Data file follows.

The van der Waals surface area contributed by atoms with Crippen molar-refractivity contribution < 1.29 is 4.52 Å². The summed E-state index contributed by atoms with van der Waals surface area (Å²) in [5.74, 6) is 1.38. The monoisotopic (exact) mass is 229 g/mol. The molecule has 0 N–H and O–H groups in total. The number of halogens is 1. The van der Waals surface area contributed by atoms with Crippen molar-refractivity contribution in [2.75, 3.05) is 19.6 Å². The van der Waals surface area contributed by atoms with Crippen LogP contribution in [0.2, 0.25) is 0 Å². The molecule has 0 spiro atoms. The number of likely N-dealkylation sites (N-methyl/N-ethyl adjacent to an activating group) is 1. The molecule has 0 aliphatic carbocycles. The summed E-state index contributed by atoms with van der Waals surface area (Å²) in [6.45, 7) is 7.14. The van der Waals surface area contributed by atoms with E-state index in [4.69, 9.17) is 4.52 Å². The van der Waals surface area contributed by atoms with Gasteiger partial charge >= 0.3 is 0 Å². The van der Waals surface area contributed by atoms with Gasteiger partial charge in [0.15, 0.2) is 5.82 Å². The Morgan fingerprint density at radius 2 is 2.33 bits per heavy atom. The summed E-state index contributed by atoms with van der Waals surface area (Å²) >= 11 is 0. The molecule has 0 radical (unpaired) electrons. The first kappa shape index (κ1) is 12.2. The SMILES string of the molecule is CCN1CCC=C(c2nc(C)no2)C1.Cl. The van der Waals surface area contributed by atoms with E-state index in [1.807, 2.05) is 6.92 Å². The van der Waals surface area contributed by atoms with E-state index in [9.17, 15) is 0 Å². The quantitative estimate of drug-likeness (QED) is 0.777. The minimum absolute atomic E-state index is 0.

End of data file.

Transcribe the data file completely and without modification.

The van der Waals surface area contributed by atoms with Crippen molar-refractivity contribution < 1.29 is 4.52 Å². The summed E-state index contributed by atoms with van der Waals surface area (Å²) in [5.74, 6) is 1.38. The monoisotopic (exact) mass is 229 g/mol. The molecule has 0 N–H and O–H groups in total. The number of halogens is 1. The van der Waals surface area contributed by atoms with Crippen molar-refractivity contribution in [2.75, 3.05) is 19.6 Å². The van der Waals surface area contributed by atoms with Crippen LogP contribution in [0.2, 0.25) is 0 Å². The molecule has 0 spiro atoms. The number of likely N-dealkylation sites (N-methyl/N-ethyl adjacent to an activating group) is 1. The molecule has 0 aliphatic carbocycles. The summed E-state index contributed by atoms with van der Waals surface area (Å²) in [6.45, 7) is 7.14. The van der Waals surface area contributed by atoms with E-state index in [4.69, 9.17) is 4.52 Å². The van der Waals surface area contributed by atoms with Gasteiger partial charge >= 0.3 is 0 Å². The van der Waals surface area contributed by atoms with Gasteiger partial charge in [0.15, 0.2) is 5.82 Å². The Morgan fingerprint density at radius 2 is 2.33 bits per heavy atom. The summed E-state index contributed by atoms with van der Waals surface area (Å²) >= 11 is 0. The molecule has 0 radical (unpaired) electrons. The first kappa shape index (κ1) is 12.2. The SMILES string of the molecule is CCN1CCC=C(c2nc(C)no2)C1.Cl. The van der Waals surface area contributed by atoms with E-state index in [1.807, 2.05) is 6.92 Å². The van der Waals surface area contributed by atoms with E-state index in [9.17, 15) is 0 Å². The quantitative estimate of drug-likeness (QED) is 0.777. The minimum absolute atomic E-state index is 0.